|Pros:||Better visibility, Good at blocking wind, Cost, Blocks/reflects sound, Makes installing the boot cover easier|
|Cons:||Blocks access to rear storage area (for those without the subwoofer), Blocks access to the area behind the rear console when the top is up.|
|Cost:||$85 includes shipping (fromwww.roadster.8m.com)|
My first Z3 was a 1997 1.9, and one of the first “accessories” I wanted was a windscreen to cut down on the amount of back draft that was hitting the back of my head. My desire for the windscreen was greater than my patients when I learned that BMW’s windscreen was available in Germany but not in the US. Even the Atlantic ocean could not keep me away from that windscreen, I had a Z3 owner in Germany purchase the windscreen from his BMW dealership and mail it to me.
Once that 1st windscreen was installed I was forever a windscreen fan. However when I traded in that 1997 1.9 for a 1998 3.2 the old windscreen wouldn’t work with the new Z3 because of the roll-hoop rollbars. BMW had a new windscreen for the roll-hoops, so without hesitation I purchased the new BMW windscreen when I ordered the car. The new design didn’t stop wind as well as the original design but it was good enough and since the only other alternative was no windscreen at all it was a easy purchase decision.
I’ve spent over a year with the BMW roll-hoop windscreen, and I have to admit that a year later I’m concerned about the amount of wear the BMW windscreen is showing. In some places the black material has faded to a yellowish brown, it appears to be sagging in the middle and the single support rod that runs inside the top of the windscreen has torn the material in a couple places. It still functions as well as it did when it was brand new but it is starting to look worn and ugly (at least to this owner).
As luck would have it another windscreen option opened up for me. A Z3 owner named JD was contemplating purchasing the BMW windscreen, but there were some aspects of the BMW windscreen that he didn’t care for. After a discussion on the Z3 message board JD set out to make a clear Plexiglas windscreen on his own. When word spread of his clear windscreen plans several other Z3 owners expressed an interest in his efforts. One thing led to another and now JD is in the windscreen business. After watching the $100~$150 BMW windscreen wear over the first year I decided to try JD’s clear windscreen.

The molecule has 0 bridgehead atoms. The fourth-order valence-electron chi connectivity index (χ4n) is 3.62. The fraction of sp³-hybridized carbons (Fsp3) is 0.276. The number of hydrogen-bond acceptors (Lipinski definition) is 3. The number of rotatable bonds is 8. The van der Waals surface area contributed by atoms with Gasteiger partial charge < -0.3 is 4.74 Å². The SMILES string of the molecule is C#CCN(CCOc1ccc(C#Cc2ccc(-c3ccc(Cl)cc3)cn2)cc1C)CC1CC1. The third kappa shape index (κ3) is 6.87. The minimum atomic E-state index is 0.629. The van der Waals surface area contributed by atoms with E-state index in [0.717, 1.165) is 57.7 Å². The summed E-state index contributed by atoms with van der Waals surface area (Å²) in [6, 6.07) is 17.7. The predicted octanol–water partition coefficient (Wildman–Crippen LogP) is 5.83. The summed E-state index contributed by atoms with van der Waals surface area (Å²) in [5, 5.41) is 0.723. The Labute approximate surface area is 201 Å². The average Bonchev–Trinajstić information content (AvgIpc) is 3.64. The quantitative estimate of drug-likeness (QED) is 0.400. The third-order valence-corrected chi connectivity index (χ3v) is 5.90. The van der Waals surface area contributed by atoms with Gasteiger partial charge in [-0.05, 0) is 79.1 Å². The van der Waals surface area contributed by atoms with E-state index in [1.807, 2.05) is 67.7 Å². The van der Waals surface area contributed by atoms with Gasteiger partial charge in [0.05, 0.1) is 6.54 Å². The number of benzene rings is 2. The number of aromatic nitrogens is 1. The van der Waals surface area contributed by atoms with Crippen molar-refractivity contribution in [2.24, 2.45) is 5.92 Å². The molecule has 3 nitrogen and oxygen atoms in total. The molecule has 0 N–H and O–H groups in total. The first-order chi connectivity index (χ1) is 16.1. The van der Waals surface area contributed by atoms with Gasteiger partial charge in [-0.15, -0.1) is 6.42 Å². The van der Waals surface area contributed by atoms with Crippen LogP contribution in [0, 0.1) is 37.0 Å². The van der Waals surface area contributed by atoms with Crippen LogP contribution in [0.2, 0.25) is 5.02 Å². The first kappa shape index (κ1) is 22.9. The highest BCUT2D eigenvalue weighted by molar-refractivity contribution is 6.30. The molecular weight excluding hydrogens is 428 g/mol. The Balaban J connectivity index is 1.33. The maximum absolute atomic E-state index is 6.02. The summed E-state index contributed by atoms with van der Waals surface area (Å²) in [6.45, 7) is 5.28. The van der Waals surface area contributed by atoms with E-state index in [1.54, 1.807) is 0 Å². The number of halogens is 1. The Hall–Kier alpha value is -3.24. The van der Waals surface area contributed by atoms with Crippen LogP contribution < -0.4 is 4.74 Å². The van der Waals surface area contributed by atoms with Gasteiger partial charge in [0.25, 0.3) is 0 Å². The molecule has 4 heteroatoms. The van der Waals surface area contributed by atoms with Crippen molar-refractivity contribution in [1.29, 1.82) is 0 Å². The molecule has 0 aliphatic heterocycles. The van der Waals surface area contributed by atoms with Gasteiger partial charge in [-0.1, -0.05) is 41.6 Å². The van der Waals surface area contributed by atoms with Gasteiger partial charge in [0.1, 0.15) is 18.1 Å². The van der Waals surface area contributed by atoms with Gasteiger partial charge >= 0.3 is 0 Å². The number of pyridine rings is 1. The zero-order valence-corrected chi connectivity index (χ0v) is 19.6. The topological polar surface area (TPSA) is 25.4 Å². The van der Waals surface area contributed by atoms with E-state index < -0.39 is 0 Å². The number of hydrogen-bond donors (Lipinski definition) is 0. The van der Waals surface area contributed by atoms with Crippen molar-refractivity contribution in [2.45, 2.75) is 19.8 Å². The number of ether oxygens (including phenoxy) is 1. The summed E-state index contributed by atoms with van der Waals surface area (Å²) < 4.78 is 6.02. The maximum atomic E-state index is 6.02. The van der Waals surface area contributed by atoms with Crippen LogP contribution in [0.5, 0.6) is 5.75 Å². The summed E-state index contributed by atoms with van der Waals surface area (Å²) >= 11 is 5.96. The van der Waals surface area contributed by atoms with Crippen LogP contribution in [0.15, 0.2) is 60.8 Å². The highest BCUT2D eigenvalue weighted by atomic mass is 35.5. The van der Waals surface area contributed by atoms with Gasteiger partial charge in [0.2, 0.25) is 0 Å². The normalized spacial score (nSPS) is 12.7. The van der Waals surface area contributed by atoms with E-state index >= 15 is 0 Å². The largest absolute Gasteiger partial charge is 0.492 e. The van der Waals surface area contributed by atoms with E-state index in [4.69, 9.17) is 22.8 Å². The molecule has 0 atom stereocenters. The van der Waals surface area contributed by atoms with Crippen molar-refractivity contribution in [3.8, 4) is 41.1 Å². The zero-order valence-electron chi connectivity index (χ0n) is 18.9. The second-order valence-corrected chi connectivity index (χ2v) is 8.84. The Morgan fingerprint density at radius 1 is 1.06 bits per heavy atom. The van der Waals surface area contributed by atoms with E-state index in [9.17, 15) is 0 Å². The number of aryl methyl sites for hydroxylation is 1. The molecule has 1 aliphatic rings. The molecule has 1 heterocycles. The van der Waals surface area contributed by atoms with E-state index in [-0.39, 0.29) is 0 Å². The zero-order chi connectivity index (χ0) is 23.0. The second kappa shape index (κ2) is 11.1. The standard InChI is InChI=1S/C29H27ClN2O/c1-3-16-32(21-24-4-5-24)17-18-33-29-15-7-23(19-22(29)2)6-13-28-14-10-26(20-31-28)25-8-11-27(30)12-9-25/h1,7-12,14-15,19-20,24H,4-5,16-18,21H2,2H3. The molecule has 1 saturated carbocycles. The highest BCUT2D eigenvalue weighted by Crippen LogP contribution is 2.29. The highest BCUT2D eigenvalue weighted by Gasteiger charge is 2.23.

Before long a long slender box was waiting for me on my doorstep. JD shipped the box well labeled as fragile to ensure the safety of the contents inside.
When I opened the box I found instructions, six Velcro straps, some foam padding and a Plexiglas windscreen with protective tape around it. The instructions informed me that this was version 5, an improvement over the previous version in which some modification were made to the shape to improve its abilities as a windscreen. The instructions also walked me through the brief assembly and installation.
Note: With the instructions below, the text in red is from the original instructions that came with the windscreen. The additional black text are my own comments in relation to that step.
Remove protective paper by carefully peeling it off.
This takes a little longer than you would think it would. The protective backing is stuck onto the glass but peels off cleanly. Be careful around the edges of the Plexiglas because it can be sharp.
Take one of the short pieces of the protective rubber tape and place it 1/8 inch away from the edge of the windscreen. Start from the outside edge and work it around the curve. Finish it off in the center
Included in the instructions is a template, you can lay the clear windscreen over the paper template and it will show you were to install the rubber padding.
Now do the same on the other side.
Make sure the curve of the tape is even and smooth. This tape serves as a cushion between the windscreen and the roll-hoops.
Insert the straps with the soft fuzz on the inside so that it will face the roll hoop.
There is no more soft fuzzy side. JD improved the strap design, the new design is stronger and easier to work with.
Do the same for all the strap locations. Straps need only to overlap about 3/4″ to be secure. They may seem a bit tight at the bottom location.
The windscreen is held in place with three straps per side, one of the straps is longer than the other two and the longer strap is for the lower part of the inner support.
Position the windscreen in front of the roll hoops and behind the seats. It may help to move the seats forward for access.
The bottom of the windscreen has a foam/rubber padding on it so you can rest the windscreen on the top of the rear storage area. However after properly installed the top edge of the windscreen should follow the curve of the roll-hoops and leave a gap at the bottom of the windscreen.
Secure the straps around the roll hoops. Put a slight amount of tension on it, especially at the lower strap so that it bows in just a little. This will eliminate any vibration.